Cinco De Mayo: Five Interesting Facts You Should Know About the Popular Mexican American Holiday

To explore the historical significance of Cinco De Mayo, we step back to the origins of the commemoration, share how some Mexican American Californians regard it and trace how it has morphed into the celebrations we see today.

By Edward Henderson | California Black Media 

To explore the historical significance of Cinco De Mayo, we step back to the origins of the commemoration, share how some Mexican American Californians regard it and trace how it has morphed into the celebrations we see today. 

Celebrations in the United States began in 1862 in Columbia, California, a small town located in the foothills of the Sierra Nevada in Tolumne County, according to that town’s website. 

Today, millions of Americans celebrate Cinco De Mayo annually with 120 official celebrations organized across the United States. 

This day has become a cultural point of pride for Mexican Americans and other Latino communities in the United States. It serves as a time to affirm and celebrate their cultures with other Americans of all backgrounds as they highlight their contributions to American history and society. 

Joseph Soltero, a Mexican American living in Escondido, shared his perspective on Cinco de Mayo with California Black Media. He learned about Cinco De Mayo from his grandfather and talked about the extent to which his family and San Diego County community celebrate the holiday. 

“We knew September 16 was really Mexican Independence Day, but kids in my school would always mistake Cinco De Mayo as our Independence Day. [Cinco De Mayo] is not really even a Mexican holiday,” said Soltero. “It’s something people do to have an excuse to buy drinks, have fun and spend a little money at taco shops.” 

Soltero’s Grandfather always made sure the family understood the historical importance of the day to Mexicans and Mexican American immigrants, but it was never a point of emphasis when it came to celebrating the holiday as a family. Other traditions were more important to them. 

“It’s the Mexican version of Saint Patrick’s Day. Everybody is White and Irish on that day, and everyone is Mexican on Cinco De Mayo. It’s never been what Día De Los Muertos is to us. We celebrate the day of the dead. That is honored, that’s a tradition. Cinco De Mayo is just another day.”

Soltero believes that the best way for people to celebrate the ‘holiday’ is to educate themselves on what really happened on Cinco De Mayo. 

“I would love for people to do actual homework on it. Go still support us. Go to our stores and visit our restaurants — minus the ponchos and sombreros. Go spend money while you’re in that community, go learn while you’re in that community, engage when you’re in that community. Don’t just eat and forget about us on the 6th.”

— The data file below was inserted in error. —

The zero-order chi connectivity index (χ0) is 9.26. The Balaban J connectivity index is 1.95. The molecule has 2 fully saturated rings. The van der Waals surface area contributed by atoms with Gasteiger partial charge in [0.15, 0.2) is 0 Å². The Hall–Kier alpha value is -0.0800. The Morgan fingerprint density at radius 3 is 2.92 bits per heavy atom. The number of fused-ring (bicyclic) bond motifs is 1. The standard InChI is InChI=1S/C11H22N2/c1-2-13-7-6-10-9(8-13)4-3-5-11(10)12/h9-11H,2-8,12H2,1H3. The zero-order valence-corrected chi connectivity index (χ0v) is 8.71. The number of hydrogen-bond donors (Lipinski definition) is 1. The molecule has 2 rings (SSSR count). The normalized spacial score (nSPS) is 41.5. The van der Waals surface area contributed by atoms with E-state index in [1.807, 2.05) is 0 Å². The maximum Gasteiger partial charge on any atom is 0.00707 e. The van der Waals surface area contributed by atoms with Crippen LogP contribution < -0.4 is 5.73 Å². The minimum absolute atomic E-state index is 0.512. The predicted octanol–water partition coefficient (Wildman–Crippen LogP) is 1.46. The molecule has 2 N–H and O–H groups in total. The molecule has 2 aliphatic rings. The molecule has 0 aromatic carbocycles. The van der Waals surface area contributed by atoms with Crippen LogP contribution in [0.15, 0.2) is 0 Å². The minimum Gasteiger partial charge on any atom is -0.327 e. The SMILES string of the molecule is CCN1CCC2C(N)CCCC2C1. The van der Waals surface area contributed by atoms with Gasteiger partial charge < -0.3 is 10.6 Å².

Like Soltero, many Mexican Americans (and other Latino Californians) do not take the support and solidarity they receive from people of other races on Cinco De Mayo for granted. They also appreciate when people take the time to learn about the cultural significance of the day and avoid some of the cultural tropes that can easily whisper undertones of racism. 

To help raise your awareness about the origins and cultural significance of the day, here are 5 little known facts about Cinco De Mayo:

  1. Cinco De Mayo is not Mexican Independence Day. It is the anniversary of the Battle of Puebla. This military victory on May 5, 1862, over the French forces of Napoleon III was hailed as a symbol for Mexican resistance to foreign influence. 
  1. The holiday was not given much historical significance outside of Puebla, and it has not been celebrated on a large scale in Mexico. However, during the Civil War, Mexican Americans in California, Oregon and Nevada who supported the Union drew inspiration from the victory over the French-backed Confederate forces. 
  1. The Chicano civil rights movement in the 1940s gave a new energy to celebration of the holiday in the United Sates as a symbol of national pride. 
  1. In the 1980s and 1990s, beer companies’ marketing strategies targeted Mexican Americans by encouraging them to celebrate their heritage – and Cinco De Mayo –with Coronas, Bud Light, and Dos Equis. This created the perceived connection between Cinco De Mayo, alcohol, and merrymaking. 
  1. Los Angeles hosts the largest Cinco De Mayo celebration in the country. 

As we join Mexican American Californians to celebrate Cinco De Mayo next week, let’s deepen our cultural understanding. 

With a greater knowledge of its history, we can approach our celebrations with more appreciation. Let’s use this occasion to commit to learning more about our neighbors, colleagues and friends of other races and ethnicities. 

This resource is supported in whole or in part by funding provided by the State of California, administered by the California State Library in partnership with the California Department of Social Services and the California Commission on Asian and Pacific Islander American Affairs as part of the Stop the Hate program. To report a hate incident or hate crime and get support, go to CA vs Hate.